You might be a 21st Century Librarian in New Hanover County if...




Other Comments

You know that communication is the end-product
of research and you teach learners how to
communicate and participate creatively and
engagingly. You consider new interactive and
engaging communication tools for student projects.

At Carolina Beach, I have not been able to read to the students in the upper grades because I have open check out all day. In order to still be able to read books to these grades I have been making books for them to watch. I am using a digital camera and taking pictures of all of the pages. Then by using the program Audacity I am recording my voice reading the books. I then download the pictures and the audio into movie maker and put it all together. My students love it and now they are able to enjoy listening to stories. I plan on using this technique with many books to introduce topics to discuss and research.

Fourth and fifth graders at Blair are loving using Prezi for their projects and producing books with bookr that they can easily share with their learning communities.

Include and collaborate with your learners.
You let them in. You fill your physical and virtual
space with student work, student contributions—
their video productions, their original music, their art.
At Holly Shelter, two students approached me about creating a rap about the importance of using the school library. They are creating their own beat and have written the song. We are filming the rap in the coming weeks and we are placing it on the school & media webpage. -PGower

At Forest Hills Global Elementary, students help me decorate the library for many upcoming events and themes. I find that when I ask for help decorating the library, I have an abundance of willing participants.

Students love seeing their own and those of others displayed in the library at Blair.

Codington third graders are decorating the library for spring with "flowers" -- book reviews shared using multi-colored flower-shaped graphic organizers. M. Hickman

Know and celebrate that students can now publish
their written work digitally. (See these pathfinders:
Digital Publishing, Digital Storytelling)

At Winter Park, the Art, Music, P.E., Library, and Technology Specialists did a collaborative project with a 2nd grade teacher and 7 of her students. This project began in the library. We read a nonfiction/fiction books about boa constrictors and pythons. We compared fiction/nonfiction texts and located true facts within the fiction stories. We created a KWL chart throughout this process. Next each student chose a different type of snake to research. They used library resources to create their own KWL chart about their snake. Then, they took all of this information to the art teacher and began their own snake story (fiction with some facts thrown in). Each student illustrated the page in the book that included their snake. Students also worked on the editing the story during their regular classroom writing bock. Once the story was complete, students worked with the music teachers to create a sound effect for each snake. Finally, students worked with the technology teacher to record all of their narration/music and scan in their artwork. In addition to the story itself, the P.E. teacher also taught the stedents a poem about snakes. Each student had their picture taken using their body to create on of the letters in the word "snake". The recitation of this poem along with their photos appears after the snake story. Last but not least, the credits were accompanied by a piece of instrumental work by WP's 5th graders. The final product (an e-book) debuted on Winter Park's morning announcements and at a Books & Brownies parent event. It is currently posted on WP's website under Student Projects (Eventually I will create a similar link on the library's website as well.) UPDATE: Word spread about this collaborative project and WP's specialists gave a handful of presentations about the process involved in creating this digital story. We did a presentation at the Cameron Art Museum's Educator's Night, a tech facilitator's meeting, and a music teacher's meeting. We will also be teaching a 2-hour workshop for a handful of library media specialists that specifically requested a workshop on this collaborative project. - J.Moore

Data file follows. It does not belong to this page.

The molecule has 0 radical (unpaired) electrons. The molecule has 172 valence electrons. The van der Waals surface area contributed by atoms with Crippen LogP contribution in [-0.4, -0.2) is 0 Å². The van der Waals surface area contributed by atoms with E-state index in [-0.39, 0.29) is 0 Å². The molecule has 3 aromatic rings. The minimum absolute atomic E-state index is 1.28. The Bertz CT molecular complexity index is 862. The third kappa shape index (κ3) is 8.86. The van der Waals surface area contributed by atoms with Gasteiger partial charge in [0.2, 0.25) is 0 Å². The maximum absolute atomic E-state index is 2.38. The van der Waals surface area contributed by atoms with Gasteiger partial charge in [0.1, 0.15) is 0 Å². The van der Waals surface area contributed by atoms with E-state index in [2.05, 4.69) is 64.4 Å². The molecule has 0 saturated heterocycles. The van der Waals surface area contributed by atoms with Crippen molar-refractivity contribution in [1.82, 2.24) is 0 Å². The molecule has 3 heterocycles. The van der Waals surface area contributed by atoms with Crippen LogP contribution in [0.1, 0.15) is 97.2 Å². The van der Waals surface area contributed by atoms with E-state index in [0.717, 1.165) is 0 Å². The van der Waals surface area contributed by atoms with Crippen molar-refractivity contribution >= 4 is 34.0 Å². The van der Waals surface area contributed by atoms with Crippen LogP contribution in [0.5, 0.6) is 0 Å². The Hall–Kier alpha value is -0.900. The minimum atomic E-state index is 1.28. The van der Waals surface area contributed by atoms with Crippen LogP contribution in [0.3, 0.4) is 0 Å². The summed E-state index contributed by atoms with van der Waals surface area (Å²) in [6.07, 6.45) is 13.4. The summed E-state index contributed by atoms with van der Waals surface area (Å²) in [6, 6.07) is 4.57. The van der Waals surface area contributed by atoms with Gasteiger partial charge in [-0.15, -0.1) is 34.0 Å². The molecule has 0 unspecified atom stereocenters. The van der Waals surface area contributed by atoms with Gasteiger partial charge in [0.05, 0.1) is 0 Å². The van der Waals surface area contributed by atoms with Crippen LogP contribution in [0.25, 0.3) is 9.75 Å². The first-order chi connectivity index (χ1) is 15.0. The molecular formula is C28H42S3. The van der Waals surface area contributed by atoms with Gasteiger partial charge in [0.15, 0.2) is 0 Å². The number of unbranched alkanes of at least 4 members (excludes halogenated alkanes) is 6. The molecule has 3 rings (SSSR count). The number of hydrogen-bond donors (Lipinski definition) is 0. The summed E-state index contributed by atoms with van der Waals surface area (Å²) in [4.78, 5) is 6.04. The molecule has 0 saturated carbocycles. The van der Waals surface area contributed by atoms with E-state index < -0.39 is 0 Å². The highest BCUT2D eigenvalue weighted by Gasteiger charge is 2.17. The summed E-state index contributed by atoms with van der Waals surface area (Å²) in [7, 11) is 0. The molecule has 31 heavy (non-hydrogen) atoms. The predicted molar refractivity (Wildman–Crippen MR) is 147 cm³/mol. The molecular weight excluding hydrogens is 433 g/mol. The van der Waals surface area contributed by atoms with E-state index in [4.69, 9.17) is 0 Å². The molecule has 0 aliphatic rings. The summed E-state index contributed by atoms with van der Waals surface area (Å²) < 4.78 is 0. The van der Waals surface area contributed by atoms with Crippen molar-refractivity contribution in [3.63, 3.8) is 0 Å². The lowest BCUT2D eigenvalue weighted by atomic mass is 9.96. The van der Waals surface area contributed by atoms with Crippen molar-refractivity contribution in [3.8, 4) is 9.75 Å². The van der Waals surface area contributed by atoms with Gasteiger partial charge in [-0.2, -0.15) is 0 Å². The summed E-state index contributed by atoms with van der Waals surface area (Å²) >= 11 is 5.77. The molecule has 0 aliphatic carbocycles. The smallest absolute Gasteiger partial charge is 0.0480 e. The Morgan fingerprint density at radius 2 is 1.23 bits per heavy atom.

At Snipes, I have students fill out simple book recommendations when they really like a book and post it in the hallway with their photograph to encourage other students to consider books they might not ordinarily select. J. Linn
Would love to do more with digital storytelling with students. On my list for the new year!